Hi! Andrea Bertucci here with our Real Estate Market insights.
Housing market conditions have indeed continued to evolve throughout May. Sales were down, and active listings were up. GTA realtors reported just over 7,000 sales in May 2022, down 38% from May 2021. We’re also down 33.6% in sales from the February 2022 peak.
If we’re strictly looking at Detached homes in Toronto, the average price went from $2,067,000 down to $1,914,890 – A $152,000 drop in just three months!
We’ve hit a price resistance level not seen since 2017. This rapid change in market conditions is 100% driven by interest rate increases, which are back to pre-Covid interest levels. What we witnessed through Covid were recessionary level interest rate lows without the Recession. This was paired with the most significant transfer of generational wealth ever seen in Canadian history. Parents with adult children will sorely remember paying anywhere between 18% – 19% interest for their mortgages. Many saw this as an opportunity to give their kids a leg-up in the market. We’ll likely never see anything like this again in our lifetime.
It’s easy to look in the rear-view mirror and talk about the past. What is the future of the real estate housing market?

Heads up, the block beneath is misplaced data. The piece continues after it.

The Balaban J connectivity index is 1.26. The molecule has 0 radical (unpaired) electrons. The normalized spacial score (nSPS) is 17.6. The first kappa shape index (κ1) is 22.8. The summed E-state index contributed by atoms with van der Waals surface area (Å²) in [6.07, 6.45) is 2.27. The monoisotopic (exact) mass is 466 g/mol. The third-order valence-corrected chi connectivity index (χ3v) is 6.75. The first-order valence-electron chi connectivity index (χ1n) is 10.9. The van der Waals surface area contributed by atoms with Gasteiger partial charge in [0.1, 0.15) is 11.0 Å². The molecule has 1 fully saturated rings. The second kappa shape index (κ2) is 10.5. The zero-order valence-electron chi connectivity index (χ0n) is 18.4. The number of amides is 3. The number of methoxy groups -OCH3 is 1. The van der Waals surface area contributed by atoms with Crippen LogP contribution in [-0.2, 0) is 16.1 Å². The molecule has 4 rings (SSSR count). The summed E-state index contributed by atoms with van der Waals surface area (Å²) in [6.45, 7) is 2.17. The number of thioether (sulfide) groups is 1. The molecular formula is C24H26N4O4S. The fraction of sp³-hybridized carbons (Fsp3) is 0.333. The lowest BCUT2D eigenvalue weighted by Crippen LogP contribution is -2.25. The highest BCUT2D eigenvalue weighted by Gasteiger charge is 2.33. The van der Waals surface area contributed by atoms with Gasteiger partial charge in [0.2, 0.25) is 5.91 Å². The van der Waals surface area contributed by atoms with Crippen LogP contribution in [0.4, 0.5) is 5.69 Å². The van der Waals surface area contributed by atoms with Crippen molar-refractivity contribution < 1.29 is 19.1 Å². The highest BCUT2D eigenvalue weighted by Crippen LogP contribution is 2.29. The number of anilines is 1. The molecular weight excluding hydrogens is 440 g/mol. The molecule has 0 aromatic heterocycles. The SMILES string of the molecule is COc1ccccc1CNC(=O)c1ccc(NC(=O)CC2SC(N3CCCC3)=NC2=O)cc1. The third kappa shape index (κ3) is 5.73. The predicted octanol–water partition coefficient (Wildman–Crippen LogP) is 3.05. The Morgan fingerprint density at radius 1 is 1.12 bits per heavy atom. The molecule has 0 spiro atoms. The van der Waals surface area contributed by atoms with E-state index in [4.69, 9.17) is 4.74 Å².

I just heard a talk by my favourite economist – Benjamin Tal. While he believes we’re in for a bumpy 18 months, while the BoC works to tamp down inflation, the fundamentals favour a strong housing market in the future. Ben reinforces this thinking with the following pillars; Immigration, Headship counts and worsening housing shortages. With Immigration, 70% of the 400,000 immigrants Trudeau promised entry to in 2021 are already on Canadian soil. Many are students, are working, educated, and speak the language. They have a high propensity for home ownership. Next, the way the Government of Canada counts the number of households leads to a gross underrepresentation of rental demand by about 500,000 people every year. Students who rent while away at school are not counted as another household in the Census and therefore don’t exist, but certainly take up real estate for at least ten months of the year. Lastly, big supply chain problems and skilled labour shortages mean construction delays and even housing project cancellations as profit margins erode for developers. All this to say that the housing shortage will be even tighter 18 months from now.